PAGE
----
Sunday, 13 May 2012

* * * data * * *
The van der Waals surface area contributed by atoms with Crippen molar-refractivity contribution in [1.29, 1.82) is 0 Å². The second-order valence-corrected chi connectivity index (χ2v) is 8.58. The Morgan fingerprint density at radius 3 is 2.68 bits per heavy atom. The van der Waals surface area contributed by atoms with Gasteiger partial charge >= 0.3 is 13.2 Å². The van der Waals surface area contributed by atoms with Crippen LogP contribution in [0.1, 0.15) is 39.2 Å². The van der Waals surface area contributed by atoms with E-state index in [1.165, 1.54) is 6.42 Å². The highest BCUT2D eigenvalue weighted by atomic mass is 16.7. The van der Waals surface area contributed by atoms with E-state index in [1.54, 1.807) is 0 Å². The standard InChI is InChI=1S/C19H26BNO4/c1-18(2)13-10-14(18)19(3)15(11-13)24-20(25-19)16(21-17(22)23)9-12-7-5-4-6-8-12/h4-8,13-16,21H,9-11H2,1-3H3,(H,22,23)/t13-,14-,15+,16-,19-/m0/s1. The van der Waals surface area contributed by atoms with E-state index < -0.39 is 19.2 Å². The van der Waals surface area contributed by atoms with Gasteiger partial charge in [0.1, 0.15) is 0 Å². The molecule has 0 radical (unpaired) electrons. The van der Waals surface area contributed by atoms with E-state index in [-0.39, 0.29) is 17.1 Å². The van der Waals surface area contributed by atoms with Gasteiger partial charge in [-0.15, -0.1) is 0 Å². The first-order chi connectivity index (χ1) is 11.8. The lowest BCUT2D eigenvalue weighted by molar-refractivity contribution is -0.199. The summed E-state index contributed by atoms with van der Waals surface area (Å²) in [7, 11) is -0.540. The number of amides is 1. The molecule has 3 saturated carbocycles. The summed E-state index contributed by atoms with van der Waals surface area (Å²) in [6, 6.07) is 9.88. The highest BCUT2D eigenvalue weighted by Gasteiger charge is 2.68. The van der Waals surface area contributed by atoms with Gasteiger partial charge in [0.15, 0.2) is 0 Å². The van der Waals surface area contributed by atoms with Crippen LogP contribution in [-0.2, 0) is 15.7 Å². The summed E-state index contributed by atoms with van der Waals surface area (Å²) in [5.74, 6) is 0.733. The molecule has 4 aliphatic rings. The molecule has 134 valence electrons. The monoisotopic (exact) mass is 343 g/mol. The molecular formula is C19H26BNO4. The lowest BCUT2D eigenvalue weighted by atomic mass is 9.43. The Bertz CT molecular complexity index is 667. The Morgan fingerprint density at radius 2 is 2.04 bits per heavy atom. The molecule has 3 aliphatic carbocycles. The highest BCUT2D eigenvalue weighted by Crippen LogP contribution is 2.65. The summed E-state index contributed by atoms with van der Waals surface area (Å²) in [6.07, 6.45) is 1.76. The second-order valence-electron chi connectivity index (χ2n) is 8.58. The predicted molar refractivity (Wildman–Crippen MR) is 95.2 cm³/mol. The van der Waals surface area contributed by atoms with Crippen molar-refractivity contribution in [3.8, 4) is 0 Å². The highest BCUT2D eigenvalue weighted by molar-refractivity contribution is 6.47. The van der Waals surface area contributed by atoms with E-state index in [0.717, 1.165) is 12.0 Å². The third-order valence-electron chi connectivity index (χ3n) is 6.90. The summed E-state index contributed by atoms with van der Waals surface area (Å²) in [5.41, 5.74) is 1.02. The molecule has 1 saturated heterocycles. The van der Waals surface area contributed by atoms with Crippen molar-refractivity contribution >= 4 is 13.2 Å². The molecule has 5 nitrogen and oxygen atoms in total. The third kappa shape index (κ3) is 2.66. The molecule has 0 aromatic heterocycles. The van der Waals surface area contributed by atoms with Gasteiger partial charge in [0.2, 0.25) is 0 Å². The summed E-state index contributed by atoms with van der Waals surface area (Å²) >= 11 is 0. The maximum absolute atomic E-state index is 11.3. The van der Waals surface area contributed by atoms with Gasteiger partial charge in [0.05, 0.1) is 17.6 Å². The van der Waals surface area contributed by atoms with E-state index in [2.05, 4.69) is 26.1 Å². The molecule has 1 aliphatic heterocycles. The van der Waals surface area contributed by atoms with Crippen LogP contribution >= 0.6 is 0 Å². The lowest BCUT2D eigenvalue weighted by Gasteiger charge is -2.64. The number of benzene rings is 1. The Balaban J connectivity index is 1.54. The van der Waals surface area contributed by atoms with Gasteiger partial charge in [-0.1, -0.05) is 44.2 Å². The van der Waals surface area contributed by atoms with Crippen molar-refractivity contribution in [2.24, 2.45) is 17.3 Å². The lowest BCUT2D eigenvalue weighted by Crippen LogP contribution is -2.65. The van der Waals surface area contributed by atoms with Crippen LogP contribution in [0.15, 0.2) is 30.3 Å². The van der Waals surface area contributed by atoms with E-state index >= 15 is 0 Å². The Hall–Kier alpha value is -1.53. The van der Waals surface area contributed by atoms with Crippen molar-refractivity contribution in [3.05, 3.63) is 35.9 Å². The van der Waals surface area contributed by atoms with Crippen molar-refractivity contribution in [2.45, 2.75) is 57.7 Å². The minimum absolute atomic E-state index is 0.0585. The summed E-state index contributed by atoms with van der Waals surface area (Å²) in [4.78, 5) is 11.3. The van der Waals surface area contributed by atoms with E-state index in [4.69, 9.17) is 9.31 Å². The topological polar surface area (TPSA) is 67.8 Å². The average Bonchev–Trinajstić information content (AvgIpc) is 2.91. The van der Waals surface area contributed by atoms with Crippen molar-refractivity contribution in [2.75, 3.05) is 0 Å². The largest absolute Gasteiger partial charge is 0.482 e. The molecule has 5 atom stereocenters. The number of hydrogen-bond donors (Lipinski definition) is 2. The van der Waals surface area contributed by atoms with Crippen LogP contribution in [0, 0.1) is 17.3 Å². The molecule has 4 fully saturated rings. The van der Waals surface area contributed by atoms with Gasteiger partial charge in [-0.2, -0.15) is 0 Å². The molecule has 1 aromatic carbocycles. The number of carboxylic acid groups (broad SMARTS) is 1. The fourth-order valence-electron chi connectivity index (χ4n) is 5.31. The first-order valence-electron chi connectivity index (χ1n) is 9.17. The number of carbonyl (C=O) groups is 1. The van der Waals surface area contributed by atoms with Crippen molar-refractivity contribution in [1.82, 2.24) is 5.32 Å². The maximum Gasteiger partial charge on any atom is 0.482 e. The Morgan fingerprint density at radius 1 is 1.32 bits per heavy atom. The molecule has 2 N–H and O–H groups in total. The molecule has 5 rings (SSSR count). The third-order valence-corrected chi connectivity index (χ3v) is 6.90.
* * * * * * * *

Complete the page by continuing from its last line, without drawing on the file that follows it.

KIEV, Ukraine -- Ukraine gained independence after the collapse of the Soviet Union in 1991 and has since veered between seeking closer integration with Western Europe and reconciliation with Russia, which supplies most of the country's energy. urope's second largest country, Ukraine is a land of wide, fertile agricultural plains, with large pockets of heavy industry in the east. While Ukraine and Russia share common historical origins, the west of the country has close ties with its European neighbours, particularly Poland, and Ukrainian nationalist sentiment is strongest there. A significant minority of the population of Ukraine are Russians or use Russian as their first language. Russian influence is particularly strong in the industrialised east, as well as in Crimea, an autonomous republic on the Black Sea which was part of Russia until 1954. The Russian Black Sea Fleet is based there. Crimea is also the homeland of the Crimean Tatars whom Stalin accused of collaborating with the Nazis and deported to Central Asia in 1944. More than 250,000 have returned since the late 1980s. In 1932-1933 Stalin's programme of enforced agricultural collectivisation brought famine and death to millions in Ukraine, the bread basket of the USSR. Not until its twilight years did the Soviet Union acknowledge the extent of the suffering. News of another Soviet-era calamity, the 1986 accident at the Chernobyl nuclear power station, rang alarm bells around the world immediately. About 8% of Ukraine's territory was contaminated as were large areas in neighbouring Belarus. Millions have suffered as a result. Independence The first president after independence, former Communist Party official Leonid Kravchuk, presided over a period of economic decline and runaway inflation. His successor, Leonid Kuchma, oversaw steady economic recovery, but was accused of conceding too much to Russian economic interests. Opposition to Mr Kuchma grew, further fed by discontent at controls on media freedom, manipulation of the political system and cronyism. The authorities' attempt to rig the 2004 presidential elections led to the "Orange Revolution", with reference to the colour of the main opposition movement. Orange Revolution Mass protests, a revolt by state media against government controls and the fracturing of the governing coalition brought in European-Union mediation and a re-run of the election. A fragile alliance of anti-Kuchma forces, from pro-Western democrats, socialists, business interests and nationalists united behind opposition leader and former prime minister Viktor Yushchenko, who won the presidency. Mr Yushchenko secured the transparency of the democratic process, the rule of law and media freedom, but his efforts to move towards Nato and EU membership made slow progress in the face of Western reluctance to antagonise a resurgent Russia and a divided public opinion in Ukraine itself. Rivalry with his prime minister, Yuliya Tymoshenko, soured into open antagonism, and neither proved able to cope with the worldwide economic downturn after 2008. Their opponent in the 2004-2005 Orange Revolution, Viktor Yanukovych, won the 2010 presidential election. He swiftly re-oriented foreign and trade policy towards Russia and clamped down on media freedom. He also had various oppenents, most prominently Ms Tymoshenko, imprisoned in trials regarded at home and abroad as politically-motivated. Although trade with EU countries now exceeds that with Russia, Moscow is the largest individual trading partner. Ukraine depends on Russia for its gas supplies and forms an important part of the pipeline transit route for Russian gas exports to Europe. Gas disputes A dispute over price rises prompted Russia briefly to cut supplies for use by Ukraine in January 2006 and raised concerns across Europe too. The gas was switched back on only after Ukraine agreed to pay almost twice the former price, which rose sharply again for 2007. In January 2009, Russia again cut gas supplies in a row over unpaid fees. The Ukrainian economy's dependence on steel exports made it particularly vulnerable to the effects of the global financial crisis of 2008, and in October of that year the country was offered a $16.5bn (£10.4bn) loan by the International Monetary Fund (IMF).